William Klein’s lasting legacy to photography will be his four city books New York (1956), Rome (1959), Tokyo and Moscow (both 1964).
They are long out of print but with reputations growing by the year they are now more talked about than actually seen. This is about to change as republication of the first two is imminent. New York in particular is regularly lauded as one of the great photographic achievements of the last century. Its visceral imagery and endlessly inventive layout was a groundbreaking form of hyper-journalism melding the spirits of dada, Pop, abstract expressionism and counter-cinema to dizzying effect. If it had been published in America it might now be as over-celebrated as Robert Frank’s The Americans, issued two years later. Even so its influence has been considerable. A number of Japanese photographers (including a young Daido Moriyama) were bowled over by its energy and graphic daring. I think Klein got better and his later books built on the achievement of New York. Tokyo is my favourite, not least because it sees Klein returning to the city whose photographic culture he helped to revolutionize. In 1964 it was the largest city on earth and the world’s media were about to descend to cover the Olympic Games. Three years later James Bond arrived in You Only Live Twice, sealing a popular iconography for Tokyo that barely seems to have changed. Klein’s version incorporates every Tokyo cliché but in pushing them to breaking point it soars above them too.
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Klein was involved with abstract painting in Paris in the early 1950s and had dabbled with the possibilities of abstract photography (cameraless photograms and the like). But he turned to the camera more intensely in response to the chaos of the daily life he encountered in New York. His images were immersive, layered, riffing ensembles concerned less with perfect technique than the charged physicality of the chance encounter and the vectors that connect him to his subjects. He even used the anti-perspectival ‘all-over’ compositions so central to abstract painting. He was radical in the extent of his dependence on chance, on the unfolding of events before for him which he always had a part in provoking. If the imagery were not enough to justify an analogy with the modern canvas, Tokyo presents a frenetic sequence of a Japanese action painter. He’s throwing himself into his art and this is Klein’s brilliantly dense caption:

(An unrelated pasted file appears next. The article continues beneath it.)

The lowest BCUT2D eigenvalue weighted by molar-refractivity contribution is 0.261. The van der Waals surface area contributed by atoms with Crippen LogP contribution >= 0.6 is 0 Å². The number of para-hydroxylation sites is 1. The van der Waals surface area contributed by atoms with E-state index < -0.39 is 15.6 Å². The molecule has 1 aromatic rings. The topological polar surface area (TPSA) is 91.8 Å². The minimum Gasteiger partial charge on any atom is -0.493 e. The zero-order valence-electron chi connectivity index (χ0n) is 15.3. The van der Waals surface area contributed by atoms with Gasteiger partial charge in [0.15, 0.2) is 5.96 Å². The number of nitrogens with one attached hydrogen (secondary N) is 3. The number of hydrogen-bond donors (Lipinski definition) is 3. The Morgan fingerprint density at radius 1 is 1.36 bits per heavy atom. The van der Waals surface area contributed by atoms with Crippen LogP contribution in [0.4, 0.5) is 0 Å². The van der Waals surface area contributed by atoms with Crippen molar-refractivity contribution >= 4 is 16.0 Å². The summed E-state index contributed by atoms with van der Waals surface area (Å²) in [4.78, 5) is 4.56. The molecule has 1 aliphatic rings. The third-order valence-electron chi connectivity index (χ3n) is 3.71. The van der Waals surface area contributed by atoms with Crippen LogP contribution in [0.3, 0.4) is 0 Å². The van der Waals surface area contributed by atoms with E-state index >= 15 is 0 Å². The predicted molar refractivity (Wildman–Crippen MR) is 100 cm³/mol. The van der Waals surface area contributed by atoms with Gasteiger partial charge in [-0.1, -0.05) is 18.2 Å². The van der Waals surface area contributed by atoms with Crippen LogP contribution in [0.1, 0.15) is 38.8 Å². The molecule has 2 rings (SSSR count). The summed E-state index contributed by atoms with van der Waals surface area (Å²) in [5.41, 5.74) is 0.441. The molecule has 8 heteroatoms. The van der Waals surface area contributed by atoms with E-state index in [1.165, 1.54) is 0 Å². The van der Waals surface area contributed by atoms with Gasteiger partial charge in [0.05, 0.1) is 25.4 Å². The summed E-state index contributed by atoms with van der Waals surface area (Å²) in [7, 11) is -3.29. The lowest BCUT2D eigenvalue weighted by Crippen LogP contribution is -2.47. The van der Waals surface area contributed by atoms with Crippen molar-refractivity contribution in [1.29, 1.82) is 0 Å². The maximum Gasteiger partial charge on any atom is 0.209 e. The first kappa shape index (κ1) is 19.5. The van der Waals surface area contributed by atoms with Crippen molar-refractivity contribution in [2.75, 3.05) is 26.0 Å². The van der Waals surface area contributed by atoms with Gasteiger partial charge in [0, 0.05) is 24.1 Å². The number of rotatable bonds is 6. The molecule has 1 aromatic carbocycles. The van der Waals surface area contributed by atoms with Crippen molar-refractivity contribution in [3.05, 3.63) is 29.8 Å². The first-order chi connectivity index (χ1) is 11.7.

“He covers a 50-foot wall in paper, wraps his fists in rag, dips them in ink and squares off. New York school of “action painting” caught on when Georges Mathieu showed, in a Tokyo department store window [behind glass], how it was done in France. Local painters rushed to renew with traditional callisthenic calligraphy that possibly started it all in the first place.”